On the outskirts are celery marshes
Which only a few years ago
Were as wet as a drugstore in Kansas
And as worthless as marshes could grow,
Well some genius bethought him to drain them
And to add in a short year or two
About eighty-five thousand dollars
To the income of Kalamazoo.

The Michigan Insane Asylum
Is up on the top of the hill,
And some irresponsible crazies
Meander around there at will,
And they frequently talk to a stranger,
And they sometimes escape, it is true,
But the folks are not all of them crazy
Who hail from Kalamazoo.

I tried to convince Jane that the Sacred Harp poem O Come Away was truly awful, but she so dislikes Sacred Harp, she can’t even think of it as bad:

Oh come, come away,
From the labor now reposing,
Our jubilee has set us free —
Oh come, come away!
Come, hail the day that celebrates
The ransom of th’inebriates
From all that does intoxicate,
Oh come, come away!

We welcome you here!
With heart and hand wide open,
Ye gallant sons of temperance —
We welcome you here!
Heav’n’s blessings on your plans, we pray!
Ye come our sinking friends to save,
And rescue from a drunkard’s grave;
We welcome you here!

We welcome you here!
Ye who with taste perverted
Have seized the cup, and drank it up —
We welcome you here!
Come, join us in our holy aim,
The poor besotted to reclaim,
The broken heart to cheer again,
Oh come, sign the pledge!

(It does have a rollicking tune, though).

Among people trying to write bad poetry, we liked Love guppy, too long to repeat here. But I prefer the lyrics to “Hump my hump“:

Hump my hump,
My stumpy lumpy hump!
Hump my dump, you lumpy slumpy dump!
I’ll dump your hump, and then just hump your dump,
You lumpy frumply clump.

(Though the rest of the article isn’t fit for pure eyes). Ok, qual takers out there: what’s the worst poem?

Real live preacher

The Christian Century has a series of articles by Gordon Atkinson, the “Real live preacher.” The first one, How to find a church is quite good. His sermon from Cornell, The Richest Man in Town, a retelling of Jesus and the Rich Young Ruler, is wonderful.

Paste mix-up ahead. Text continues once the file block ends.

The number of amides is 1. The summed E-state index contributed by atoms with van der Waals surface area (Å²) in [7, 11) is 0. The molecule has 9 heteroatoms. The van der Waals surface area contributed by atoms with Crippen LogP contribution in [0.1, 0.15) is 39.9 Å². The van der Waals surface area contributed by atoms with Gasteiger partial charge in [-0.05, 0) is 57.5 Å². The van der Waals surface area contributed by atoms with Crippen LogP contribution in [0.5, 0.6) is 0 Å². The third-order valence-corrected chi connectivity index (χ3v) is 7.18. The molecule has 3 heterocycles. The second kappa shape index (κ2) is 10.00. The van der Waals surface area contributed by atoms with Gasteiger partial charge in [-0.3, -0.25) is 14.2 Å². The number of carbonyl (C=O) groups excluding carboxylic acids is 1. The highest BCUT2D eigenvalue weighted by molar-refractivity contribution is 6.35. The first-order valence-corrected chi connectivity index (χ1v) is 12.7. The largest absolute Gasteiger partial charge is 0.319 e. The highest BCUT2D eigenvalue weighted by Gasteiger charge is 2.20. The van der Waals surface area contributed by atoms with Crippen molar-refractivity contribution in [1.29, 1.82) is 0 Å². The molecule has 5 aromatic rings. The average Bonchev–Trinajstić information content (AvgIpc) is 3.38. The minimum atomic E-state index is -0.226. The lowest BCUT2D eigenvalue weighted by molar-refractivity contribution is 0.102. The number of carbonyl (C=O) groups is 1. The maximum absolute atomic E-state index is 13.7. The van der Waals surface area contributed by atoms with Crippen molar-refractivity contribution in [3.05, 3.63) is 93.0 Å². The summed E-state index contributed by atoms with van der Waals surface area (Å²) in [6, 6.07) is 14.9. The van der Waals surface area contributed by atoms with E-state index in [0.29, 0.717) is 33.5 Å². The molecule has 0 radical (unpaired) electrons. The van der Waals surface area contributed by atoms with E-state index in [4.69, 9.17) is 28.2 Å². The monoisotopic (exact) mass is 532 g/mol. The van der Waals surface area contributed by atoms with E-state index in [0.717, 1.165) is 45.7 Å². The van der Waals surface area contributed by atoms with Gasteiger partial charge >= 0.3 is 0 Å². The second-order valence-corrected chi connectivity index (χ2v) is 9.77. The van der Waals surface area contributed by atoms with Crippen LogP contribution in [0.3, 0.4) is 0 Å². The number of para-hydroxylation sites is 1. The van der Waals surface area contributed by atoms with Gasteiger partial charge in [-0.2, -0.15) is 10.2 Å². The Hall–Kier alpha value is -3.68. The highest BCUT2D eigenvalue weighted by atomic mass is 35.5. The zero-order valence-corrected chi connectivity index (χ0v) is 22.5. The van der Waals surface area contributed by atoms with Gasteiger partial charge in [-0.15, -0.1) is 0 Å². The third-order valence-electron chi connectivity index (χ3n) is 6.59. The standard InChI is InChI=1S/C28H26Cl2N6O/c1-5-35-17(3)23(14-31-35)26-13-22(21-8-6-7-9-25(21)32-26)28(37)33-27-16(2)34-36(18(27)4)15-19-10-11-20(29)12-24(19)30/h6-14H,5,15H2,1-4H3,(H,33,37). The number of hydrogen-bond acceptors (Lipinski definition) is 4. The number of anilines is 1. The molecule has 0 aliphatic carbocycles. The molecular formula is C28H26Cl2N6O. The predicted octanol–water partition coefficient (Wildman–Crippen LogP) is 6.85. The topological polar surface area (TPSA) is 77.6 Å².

Harmonia Sacra recording order form

John Lamb has posted an order form for his recording of the 2006 New Year’s Harmonia Sacra singing at Goshen. I previously noted that John had put several lessons up on the Pilgrim Production website. As I said then, I’m really looking forward to this recording. John has several other recordings available, too.

The most dangerous parish

From Andrew White’s homily for Easter:

The … Church has faced many questions. Will the church divide or split? Is there really hope that the Church will grow? What will happen about the issue of homosexuality? In Baghdad these questions are irrelevant. My congregation will, too, have questions: Will their children return from school? Will there be food on the table tonight? Who will be the next to be killed or kidnapped? For the people in Baghdad there will be no questions about God, or faith or even the Church. The one thing that never changes will be their faith in the resurrected Jesus of Nazareth.

(via robotwisdom).

Luke, soy tu madre

Fun song, randomly discovered: Luke, soy tu madre by Ultraplayback. Quiero bailar.

Good Friday

But he was wounded for our transgressions, he was bruised for our iniquities: the chastisement of our peace was upon him; and with his stripes we are healed. Isa 53:3